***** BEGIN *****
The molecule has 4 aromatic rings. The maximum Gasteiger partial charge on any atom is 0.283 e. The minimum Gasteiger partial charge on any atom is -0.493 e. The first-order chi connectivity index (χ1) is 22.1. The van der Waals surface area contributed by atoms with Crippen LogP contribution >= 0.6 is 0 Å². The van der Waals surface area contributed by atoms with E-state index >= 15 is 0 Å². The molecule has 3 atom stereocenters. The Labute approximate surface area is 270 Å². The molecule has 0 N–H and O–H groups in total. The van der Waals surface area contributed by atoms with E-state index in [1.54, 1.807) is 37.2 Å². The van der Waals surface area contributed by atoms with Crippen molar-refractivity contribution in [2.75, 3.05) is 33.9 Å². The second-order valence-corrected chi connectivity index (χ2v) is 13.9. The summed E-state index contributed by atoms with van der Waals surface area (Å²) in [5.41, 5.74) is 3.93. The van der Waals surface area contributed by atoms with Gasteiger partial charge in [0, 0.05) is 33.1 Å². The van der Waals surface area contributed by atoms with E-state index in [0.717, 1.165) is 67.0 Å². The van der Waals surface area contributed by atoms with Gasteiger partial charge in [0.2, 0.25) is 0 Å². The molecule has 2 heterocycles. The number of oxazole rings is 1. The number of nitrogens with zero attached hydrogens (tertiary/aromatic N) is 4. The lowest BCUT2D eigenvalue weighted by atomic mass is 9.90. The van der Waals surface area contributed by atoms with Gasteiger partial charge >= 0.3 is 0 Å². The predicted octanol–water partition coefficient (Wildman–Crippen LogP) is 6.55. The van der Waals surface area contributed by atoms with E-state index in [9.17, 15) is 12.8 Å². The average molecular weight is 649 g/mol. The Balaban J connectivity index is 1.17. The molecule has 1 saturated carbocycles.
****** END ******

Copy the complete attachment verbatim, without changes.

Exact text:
The molecule has 4 aromatic rings. The maximum Gasteiger partial charge on any atom is 0.283 e. The minimum Gasteiger partial charge on any atom is -0.493 e. The first-order chi connectivity index (χ1) is 22.1. The van der Waals surface area contributed by atoms with Crippen LogP contribution >= 0.6 is 0 Å². The van der Waals surface area contributed by atoms with E-state index >= 15 is 0 Å². The molecule has 3 atom stereocenters. The Labute approximate surface area is 270 Å². The molecule has 0 N–H and O–H groups in total. The van der Waals surface area contributed by atoms with E-state index in [1.54, 1.807) is 37.2 Å². The van der Waals surface area contributed by atoms with Crippen molar-refractivity contribution in [2.75, 3.05) is 33.9 Å². The second-order valence-corrected chi connectivity index (χ2v) is 13.9. The summed E-state index contributed by atoms with van der Waals surface area (Å²) in [5.41, 5.74) is 3.93. The van der Waals surface area contributed by atoms with Gasteiger partial charge in [0, 0.05) is 33.1 Å². The van der Waals surface area contributed by atoms with E-state index in [0.717, 1.165) is 67.0 Å². The van der Waals surface area contributed by atoms with Gasteiger partial charge in [0.2, 0.25) is 0 Å². The molecule has 2 heterocycles. The number of oxazole rings is 1. The number of nitrogens with zero attached hydrogens (tertiary/aromatic N) is 4. The lowest BCUT2D eigenvalue weighted by atomic mass is 9.90. The van der Waals surface area contributed by atoms with Gasteiger partial charge >= 0.3 is 0 Å². The predicted octanol–water partition coefficient (Wildman–Crippen LogP) is 6.55. The van der Waals surface area contributed by atoms with E-state index in [9.17, 15) is 12.8 Å². The average molecular weight is 649 g/mol. The Balaban J connectivity index is 1.17. The molecule has 1 saturated carbocycles.